Arts & Culture

How is a mother to cope?

By Lorraine Graves

Published 3:30 PDT, Fri September 13, 2019

Last Updated: 12:29 PDT, Fri October 4, 2019

What do you do when your teenaged daughter won’t listen? It’s an age-old question. The latest production from Pacific Theatre opens Friday, Sept. 13 and explores just that issue.

What do you do when your teenaged daughter won’t listen? It’s an age-old question. The latest production from Pacific Theatre opens Friday, Sept. 13 and explores just that issue.

But, with a twist. The teenager mom struggles with is Joan of Arc, the self-appointed, and she says God-appointed, warrior and savior of France, also known as the Maid of Orleans.

“Mother of the Maid” seemed an obvious choice, according to Richmondite and head of Pacific Theatre, Ron Reed, “I knew it was a Pacific Theatre play the moment I heard about it.  The Broadway production with Glenn Close in the title role made me figure it was probably a pretty great script - and it is!,” he says.

Having done the classic play, “Saint Joan” 20 years ago which tells the story from Joan’s point of view, this seemed a natural choice to Reed.

Reed says the play looks at personal issues: “How do we find our way in the world? What if following our calling causes pain to the people around us?  And when someone we love chooses a difficult way, how do we hold on while letting go?”

Reed himself is looking forward to this production, saying he is delighted at the cast he has assembled for this professional production.

First off, it showcases Anita Wittenberg, a long-time member of Pacific Theatre, in the mother’s role. She has recently returned to Vancouver.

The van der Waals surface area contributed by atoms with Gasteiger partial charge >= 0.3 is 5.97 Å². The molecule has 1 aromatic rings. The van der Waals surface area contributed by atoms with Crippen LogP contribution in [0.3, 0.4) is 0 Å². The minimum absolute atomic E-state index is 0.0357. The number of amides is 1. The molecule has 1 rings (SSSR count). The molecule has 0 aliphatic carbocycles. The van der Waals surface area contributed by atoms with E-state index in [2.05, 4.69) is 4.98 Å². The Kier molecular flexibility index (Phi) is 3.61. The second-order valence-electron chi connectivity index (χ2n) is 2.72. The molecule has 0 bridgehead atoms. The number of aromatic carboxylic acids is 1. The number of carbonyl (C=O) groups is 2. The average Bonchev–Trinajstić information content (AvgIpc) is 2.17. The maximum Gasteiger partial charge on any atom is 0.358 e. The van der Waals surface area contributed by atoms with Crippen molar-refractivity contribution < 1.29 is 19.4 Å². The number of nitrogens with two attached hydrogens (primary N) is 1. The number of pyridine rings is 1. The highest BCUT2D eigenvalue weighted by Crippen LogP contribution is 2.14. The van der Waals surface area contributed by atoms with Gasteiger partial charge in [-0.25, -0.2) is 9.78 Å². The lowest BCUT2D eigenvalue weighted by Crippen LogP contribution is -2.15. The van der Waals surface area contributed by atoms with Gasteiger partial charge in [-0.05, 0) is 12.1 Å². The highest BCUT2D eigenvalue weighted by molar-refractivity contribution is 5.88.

The production also introduces a young woman that Reed calls remarkable in the role of Joan.

Shona Struthers was an apprentice at Pacific Theatre. Most use these apprenticeships as a post-graduate experience but Struthers’ audition was so stellar that she garnered an apprentice position straight out of high school. Now, she reappears with the theatre company as a professional.

Also in the cast is Ian Butcher whom Richmond audiences will remember from the powerfully-played role of the hardened lifer in Gateway’s knock-out production on “Gross Misconduct” last season.

When asked what people can expect of “Mother of the Maid” Reed says, “It takes me through an amazing gamut of emotions, from the laughter of recognition in the opening scenes  to the heartbreak of the story’s inevitable conclusion.  It’s got all the feels!”

And Reed can empathise with Joan’s mother: “My wife and I raised two daughters. The story of strong young women finding their way in the world, sometimes having to fight to break free of Mom and Dad, touches a lot of us. Well, I guess, all of us!  And, if we haven’t been parents, we’ve had them!  And no doubt caused them some sleepless nights.”

Reed says that while the ending is expectedly sad,” The play itself actually very funny” as a mom struggles with a headstrong daughter intent on following her own path. Sound familiar?

“Mother of the Maid” plays Sept. 13 to Oct. 5, 8 p.m. Wed. to Sat. with 2 p.m. Saturday matinees at Pacific Theatre, 1440 W 12th Ave. Vancouver. For tickets ($20-36.50, HST not included) call 604-731-5518 or visit pacifictheatre.org.

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